COLORADO COURT OF APPEALS ______________________________________________________________________________ Court of Appeals No. 09CA0602 Eagle County District Court No. 04CV565 Honorable R. Thomas Moorhead, Judge ______________________________________________________________________________ Debbie Bonidy, Plaintiff-Appellant and Cross-Appellee, v. Vail Valley Center for Aesthetic Dentistry, P.C. and James J. Harding, D.D.S., Defendants-Appellees and Cross-Appellants. ______________________________________________________________________________ JUDGMENT AFFIRMED IN PART, REVERSED IN PART, AND CASE REMANDED WITH DIRECTIONS Division I Opinion by JUDGE TAUBMAN Hawthorne and Furman, JJ., concur Announced March 18, 2010 ______________________________________________________________________________ Leavenworth & Karp, P.C., Sander N. Karp, Anna S. Itenberg, Glenwood Springs, Colorado, for Plaintiff-Appellant and Cross-Appellee Stevens, Littman, Biddison, Tharp & Weinberg, LLC, Mark E. Biddison, Boulder, Colorado, for Defendants-Appellees and Cross-Appellants
Plaintiff, Debbie Bonidy, appeals the aspects of the trial court’s judgment calculating her back pay damages and denying her claim for exemplary damages. Defendants, Dr. James J. Harding and Vail Valley Center for Aesthetic Dentistry, P.C. (collectively Dr. Harding), cross-appeal the trial court’s denial of a directed verdict and its conclusion that Bonidy was wrongfully terminated in violation of public policy. We affirm in part, reverse in part, and remand for further findings consistent with this opinion. I. Background This is the second appeal from a dispute involving the termination of Bonidy from Dr. Harding’s dental practice. The first appeal was resolved in Bonidy v. Vail Valley Center for Aesthetic Dentistry, P.C., 186 P.3d 80 (Colo. App. 2008) (Bonidy I). Another division of this court concluded in Bonidy I that working conditions violating Colorado Wage Order No. 22 may constitute a violation of public policy and remanded for reinstatement of Bonidy’s claim for wrongful termination in violation of public policy and a new trial. Bonidy worked for Dr. Harding as a dental assistant from October 1998 until she was terminated in August 2004. A year
after Bonidy was hired, Dr. Harding implemented an office policy preventing employees from taking meal or rest breaks unless a patient cancelled an appointment. On July 28, 2004, Dr. Harding revised the policy to prevent employees from leaving the office, except to use the restroom, even if a patient cancelled an appointment. Bonidy’s husband immediately contacted an attorney who advised him that the work schedule violated Colorado wage laws. Bonidy’s husband then e-mailed Dr. Harding advising him that he believed Bonidy’s schedule violated Colorado Wage Law No. 22, sections 7 and 8, promulgated by the Colorado Department of Labor and Employment. Section 7 stated, “[E]mployees shall be entitled to an uninterrupted and ‘duty free’ meal period of at least a thirtyminute duration when the scheduled work shift exceeds five hours.” Section 8 provided, “Every employer should authorize and permit rest periods, which, insofar as practicable, shall be in the middle of each four (4) hour work period. A compensated ten (10) minute rest period for each four (4) hours or major fractions thereof shall be permitted for all employees.”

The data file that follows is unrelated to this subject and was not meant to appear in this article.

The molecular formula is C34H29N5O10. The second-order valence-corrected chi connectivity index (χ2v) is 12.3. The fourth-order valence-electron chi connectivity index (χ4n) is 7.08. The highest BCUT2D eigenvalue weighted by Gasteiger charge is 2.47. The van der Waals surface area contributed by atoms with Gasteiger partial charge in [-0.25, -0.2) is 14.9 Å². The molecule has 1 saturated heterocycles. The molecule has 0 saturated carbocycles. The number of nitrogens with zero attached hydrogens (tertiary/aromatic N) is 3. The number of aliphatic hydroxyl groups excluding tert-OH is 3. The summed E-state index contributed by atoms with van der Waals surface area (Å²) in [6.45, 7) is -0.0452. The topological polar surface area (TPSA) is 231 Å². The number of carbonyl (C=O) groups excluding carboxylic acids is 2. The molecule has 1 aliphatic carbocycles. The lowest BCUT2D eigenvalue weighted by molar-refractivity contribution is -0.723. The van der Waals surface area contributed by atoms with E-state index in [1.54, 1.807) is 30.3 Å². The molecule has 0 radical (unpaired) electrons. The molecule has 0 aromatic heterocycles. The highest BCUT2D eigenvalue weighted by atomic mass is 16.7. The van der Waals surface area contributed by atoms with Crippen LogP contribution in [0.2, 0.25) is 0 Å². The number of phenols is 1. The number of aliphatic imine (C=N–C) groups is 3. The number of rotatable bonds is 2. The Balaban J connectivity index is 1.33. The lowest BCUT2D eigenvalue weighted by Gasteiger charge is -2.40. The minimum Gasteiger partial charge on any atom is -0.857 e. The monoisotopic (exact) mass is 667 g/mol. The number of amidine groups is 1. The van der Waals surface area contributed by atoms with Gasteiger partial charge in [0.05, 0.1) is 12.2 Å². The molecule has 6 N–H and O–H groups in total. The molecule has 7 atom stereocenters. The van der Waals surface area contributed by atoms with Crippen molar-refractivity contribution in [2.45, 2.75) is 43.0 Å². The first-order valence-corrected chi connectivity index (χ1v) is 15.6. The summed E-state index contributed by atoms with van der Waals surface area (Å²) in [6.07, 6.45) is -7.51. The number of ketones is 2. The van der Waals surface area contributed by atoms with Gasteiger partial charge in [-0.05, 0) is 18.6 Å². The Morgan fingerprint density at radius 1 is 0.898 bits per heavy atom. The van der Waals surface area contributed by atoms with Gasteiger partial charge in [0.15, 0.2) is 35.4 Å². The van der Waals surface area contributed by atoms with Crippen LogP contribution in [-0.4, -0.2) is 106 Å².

After returning from vacation on August 10 and reading the email from Bonidy’s husband, Dr. Harding fired Bonidy. Bonidy was earning $28 an hour when she was terminated. Dr. Harding then asked Bonidy to work three additional days, and she agreed. The following day, Dr. Harding discovered that $240 was missing from the office. When Bonidy asked Dr. Harding if he suspected her of the theft, Dr. Harding assured her he did not think she took the money, allowed her to continue working, and permitted her to continue handling money in the office. On Bonidy’s last day of employment, August 12, Dr. Harding informed Bonidy that he would pay her for a week of accrued vacation the following week. Instead, Dr. Harding sent Bonidy a letter informing her that, upon further consideration, he did not think a terminated employee was entitled to accrued vacation pay. Bonidy’s counsel sent Dr. Harding a demand letter in October 2008 accusing Dr. Harding of violating Colorado Wage Order No. 22. The day after Dr. Harding received the demand letter, he contacted the police and accused Bonidy of stealing $240 from his office. Dr. Harding did not initially report that he allowed Bonidy to
continue working after he fired her or that his office was being remodeled at the time of the theft and multiple people had keys to the office. The trial court found that Dr. Harding’s accusation against Bonidy was “retaliatory and vindictive conduct.” Bonidy searched for new employment after her termination, and then decided to start her own business offering temporary dental assisting and office management services to local dentists in November 2004. She began her business full time in April 2005. Bonidy earned $3,000 from her business from the date she started it until July 2006, the date of the first trial. Bonidy sought back pay damages from the date she was terminated until the date of her first trial. The first trial ended in a directed verdict for Dr. Harding, and Bonidy appealed. As noted, in Bonidy I, a division of this court remanded the case for a new trial. In the second trial, the court held Bonidy had been wrongfully terminated in violation of public policy and awarded Bonidy $21,040 in damages. The court concluded that Bonidy was entitled to lost wages in the amount of $17,920, accrued from the date of